Recycling technology firm Polyflow LLC has attracted new investors and now is confident it will break ground on its first commercial-scale plant in 2010.
Akron, Ohio-based Polyflow also said Nov. 11 that it's working with two other northeast Ohio firms Chemstress Consultant Co. of Akron and Niagara Systems of Perry to design and build the plant. Polyflow has narrowed down its search to two sites in the Cleveland-Akron metro area and will make a final decision by year's end, Polyflow Chairman Joe Hensel said by phone Nov. 13.
This the right time for this idea, Hensel said. It's an opportunity to reduce our dependence on crude oil.
He would not identify Polyflow's new investors, but said that he is much more confident about the new plant than he was earlier in the year. The recession had reduced investment in the firm this year, after it had drawn $1 million from angel investors in 2008.
Hensel also declined to specify the two remaining sites being considered for the plant, citing ongoing negotiations with state officials for tax credits. The plant would be able to process up to 5,000 pounds of plastics and rubber waster per hour via a continuous-feed commercial processor.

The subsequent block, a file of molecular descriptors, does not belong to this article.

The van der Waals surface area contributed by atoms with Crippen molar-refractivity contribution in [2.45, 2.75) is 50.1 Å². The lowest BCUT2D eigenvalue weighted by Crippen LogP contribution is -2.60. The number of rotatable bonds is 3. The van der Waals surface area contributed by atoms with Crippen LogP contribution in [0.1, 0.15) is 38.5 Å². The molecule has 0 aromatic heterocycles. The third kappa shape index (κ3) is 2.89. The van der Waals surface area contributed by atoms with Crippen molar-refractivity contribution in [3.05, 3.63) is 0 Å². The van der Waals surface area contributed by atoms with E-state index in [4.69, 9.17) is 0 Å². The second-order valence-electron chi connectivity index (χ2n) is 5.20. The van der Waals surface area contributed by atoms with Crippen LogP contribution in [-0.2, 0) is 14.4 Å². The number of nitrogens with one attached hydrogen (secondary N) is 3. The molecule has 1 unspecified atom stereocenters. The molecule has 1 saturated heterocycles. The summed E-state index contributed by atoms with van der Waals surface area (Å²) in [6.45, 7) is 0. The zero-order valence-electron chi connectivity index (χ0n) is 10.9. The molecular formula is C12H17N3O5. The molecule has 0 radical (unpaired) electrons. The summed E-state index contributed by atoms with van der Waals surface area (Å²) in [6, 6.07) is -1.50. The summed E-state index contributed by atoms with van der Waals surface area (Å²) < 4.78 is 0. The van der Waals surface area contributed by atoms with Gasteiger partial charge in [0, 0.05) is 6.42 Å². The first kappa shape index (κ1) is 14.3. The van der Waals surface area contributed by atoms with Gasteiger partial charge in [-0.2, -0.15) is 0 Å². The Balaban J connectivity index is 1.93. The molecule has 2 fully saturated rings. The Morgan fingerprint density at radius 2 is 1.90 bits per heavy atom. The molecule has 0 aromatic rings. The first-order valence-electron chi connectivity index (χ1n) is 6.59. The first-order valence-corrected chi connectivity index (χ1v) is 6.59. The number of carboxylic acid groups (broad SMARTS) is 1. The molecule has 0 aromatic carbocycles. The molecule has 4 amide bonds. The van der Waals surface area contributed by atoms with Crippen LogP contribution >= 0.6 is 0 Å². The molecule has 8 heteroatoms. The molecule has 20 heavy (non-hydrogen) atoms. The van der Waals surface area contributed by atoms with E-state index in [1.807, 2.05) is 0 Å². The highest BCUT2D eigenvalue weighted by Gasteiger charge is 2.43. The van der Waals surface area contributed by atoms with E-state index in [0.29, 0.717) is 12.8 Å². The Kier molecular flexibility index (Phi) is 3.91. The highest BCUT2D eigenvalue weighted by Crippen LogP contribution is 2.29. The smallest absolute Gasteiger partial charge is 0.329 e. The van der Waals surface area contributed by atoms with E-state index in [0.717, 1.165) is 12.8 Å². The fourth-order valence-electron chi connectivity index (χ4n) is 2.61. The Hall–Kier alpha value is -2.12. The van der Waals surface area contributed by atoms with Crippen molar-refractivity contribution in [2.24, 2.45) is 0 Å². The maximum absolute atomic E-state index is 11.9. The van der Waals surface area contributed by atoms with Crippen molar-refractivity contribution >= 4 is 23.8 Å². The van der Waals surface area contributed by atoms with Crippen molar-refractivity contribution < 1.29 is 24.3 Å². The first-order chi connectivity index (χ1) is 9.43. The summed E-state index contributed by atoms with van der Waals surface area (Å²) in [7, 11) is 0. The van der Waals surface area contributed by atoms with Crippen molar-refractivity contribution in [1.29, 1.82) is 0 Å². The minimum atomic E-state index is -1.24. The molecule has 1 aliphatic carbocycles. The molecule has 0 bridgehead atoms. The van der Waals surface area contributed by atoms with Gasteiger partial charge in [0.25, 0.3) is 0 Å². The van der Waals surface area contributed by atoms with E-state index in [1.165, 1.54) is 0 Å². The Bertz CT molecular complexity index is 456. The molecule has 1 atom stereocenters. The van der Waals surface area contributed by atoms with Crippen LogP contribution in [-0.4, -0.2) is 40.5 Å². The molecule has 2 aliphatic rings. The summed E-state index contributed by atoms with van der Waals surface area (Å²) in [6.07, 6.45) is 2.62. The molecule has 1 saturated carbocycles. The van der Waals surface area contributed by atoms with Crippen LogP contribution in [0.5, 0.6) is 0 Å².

Polyflow uses pyrolysis technology developed in the late 1970s by Charles Grispin, an Akron-area inventor who is the firm's chief information officer. In the process, scrap is placed in a tank and cooked at nearly 1,000° F until vaporized. The vapor is then condensed; the resulting liquid contains aromatic chemicals including styrene and benzene.
Only 6 percent of the waste items used by Polyflow currently are recycled; the remaining 94 percent otherwise would end up in landfills, Hensel said. Since scrap used in Polyflow's process is melted down, contamination is not a factor. Items processed at the Akron pilot plant include carpet, tires, toys, leftover plastic compounds and polystyrene foam. Chemicals refined from the slurry liquid can be reused by petrochemical firms or used in paints, coatings and solvents.
In addition to the pilot plant, Polyflow has plastic waste supply agreements in place with the city of Stow, Ohio, and with Hiram College in Hiram, Ohio.
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